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States Urged to Report Kids' Flu CDC May Require Case Stats in Future

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Federal health officials are asking states to report all influenza deaths and cases among children this flu season --- and will consider making serious influenza one of the diseases that doctors are required to report.

The Centers for Disease Control and Prevention said 42 children are known to have died from flu in recent weeks --- 60 percent of them with no underlying health conditions, which surprises health officials. But it's impossible to say for certain whether the deaths are unusual because doctors don't have to report cases of flu. That is because the disease is so common, other bugs have similar symptoms, and flu tests are new and often not used, the CDC said.

Amid this season's flu outbreak --- now considered widespread in 36 states, including Georgia --- the reporting issue is significant because health officials don't have specific figures from previous years to put the current outbreak into context, especially concerning children.

The CDC uses other indicators, such as lab tests and visits to doctors for flulike symptoms, to measure the extent of the disease. But it could be feasible to make doctors report all serious cases of flu, CDC Director Julie Gerberding said. The CDC is asking state health officials to draft such a proposal, she said.

Of the 42 childhood deaths this year, just over half were in children age 5 or younger. The CDC said it didn't have enough information to report how many of the children had been vaccinated, though Gerberding said several hadn't been.

In Georgia, a 5-year-old girl from Sandy Springs died from influenza Monday. It's not clear whether her death is included in the CDC's total of 42 deaths. Georgia health officials are checking to see whether three other recent childhood deaths may have been from flu.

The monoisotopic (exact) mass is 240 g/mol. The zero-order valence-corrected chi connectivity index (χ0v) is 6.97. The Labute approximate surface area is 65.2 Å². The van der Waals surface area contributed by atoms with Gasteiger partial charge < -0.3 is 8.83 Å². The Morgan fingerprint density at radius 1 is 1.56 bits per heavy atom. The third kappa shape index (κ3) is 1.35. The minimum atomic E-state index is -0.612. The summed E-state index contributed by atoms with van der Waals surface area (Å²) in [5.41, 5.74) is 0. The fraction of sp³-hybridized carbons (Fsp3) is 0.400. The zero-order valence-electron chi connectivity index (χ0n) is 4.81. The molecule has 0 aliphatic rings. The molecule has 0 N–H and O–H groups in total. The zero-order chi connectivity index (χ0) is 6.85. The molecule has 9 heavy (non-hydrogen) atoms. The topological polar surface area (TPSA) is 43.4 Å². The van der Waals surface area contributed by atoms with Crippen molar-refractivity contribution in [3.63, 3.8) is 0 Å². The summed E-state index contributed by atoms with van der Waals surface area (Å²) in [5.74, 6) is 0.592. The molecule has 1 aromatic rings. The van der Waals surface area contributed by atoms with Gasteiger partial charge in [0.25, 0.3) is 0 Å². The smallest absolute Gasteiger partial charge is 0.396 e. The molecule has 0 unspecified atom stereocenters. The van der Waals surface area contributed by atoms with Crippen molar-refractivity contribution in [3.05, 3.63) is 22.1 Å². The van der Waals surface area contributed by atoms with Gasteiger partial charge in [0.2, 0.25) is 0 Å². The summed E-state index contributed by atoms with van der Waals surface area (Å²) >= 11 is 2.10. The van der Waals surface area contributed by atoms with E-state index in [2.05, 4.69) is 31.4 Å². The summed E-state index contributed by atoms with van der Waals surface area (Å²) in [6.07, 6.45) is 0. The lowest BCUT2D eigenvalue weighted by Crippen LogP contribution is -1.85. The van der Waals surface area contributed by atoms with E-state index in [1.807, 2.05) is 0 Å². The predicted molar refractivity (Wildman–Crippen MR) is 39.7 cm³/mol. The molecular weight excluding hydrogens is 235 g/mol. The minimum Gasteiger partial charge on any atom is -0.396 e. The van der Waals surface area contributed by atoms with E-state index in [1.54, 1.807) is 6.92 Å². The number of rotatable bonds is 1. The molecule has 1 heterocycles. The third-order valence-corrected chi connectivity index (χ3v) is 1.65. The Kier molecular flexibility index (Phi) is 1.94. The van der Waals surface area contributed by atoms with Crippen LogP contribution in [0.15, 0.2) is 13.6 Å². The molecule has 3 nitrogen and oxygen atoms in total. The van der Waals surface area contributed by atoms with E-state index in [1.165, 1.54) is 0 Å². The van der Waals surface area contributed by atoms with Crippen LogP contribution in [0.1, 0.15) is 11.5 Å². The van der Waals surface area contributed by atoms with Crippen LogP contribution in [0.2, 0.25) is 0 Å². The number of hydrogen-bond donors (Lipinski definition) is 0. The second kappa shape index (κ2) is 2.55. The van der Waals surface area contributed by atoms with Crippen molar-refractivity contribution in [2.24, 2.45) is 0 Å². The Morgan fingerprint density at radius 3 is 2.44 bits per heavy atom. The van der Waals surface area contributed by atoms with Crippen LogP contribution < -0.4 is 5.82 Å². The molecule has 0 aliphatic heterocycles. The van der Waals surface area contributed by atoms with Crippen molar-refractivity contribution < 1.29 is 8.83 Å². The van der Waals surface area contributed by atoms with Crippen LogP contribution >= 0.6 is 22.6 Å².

Meanwhile, the CDC released "guidelines for self-triage" to remind people when to seek medical attention and when to stay home.

People with flu should see a doctor if they have trouble breathing, a sustained high temperature for more than four days, altered mental status, bluish skin or an inability to take in fluids.

"In the absence of those signs, flu is something that for the vast majority of people can be managed at home," Gerberding said.

The CDC has dispatched field teams of epidemiologists around the country to assess how much this year's vaccine is protecting people against the flu, especially children and health care workers, Gerberding said. None of the three strains in the vaccine perfectly matches the strain now circulating widely because it surfaced too late.

But one of the three strains is closely related to the new one, so the shots should afford some protection.

The state of Georgia has turned to a private vendor for 100,000 doses of flu vaccine --- one-sixth of what the federal government has been able to scrounge for all the states, according to The Associated Press.

Under the $1.65 million deal with Carters Trading of Springdale, Ark., Georgia will pay $16.50 a dose, more than double what the vaccine would have cost before the season started, AP reported.

Copyright 2003 The Atlanta Journal-Constitution

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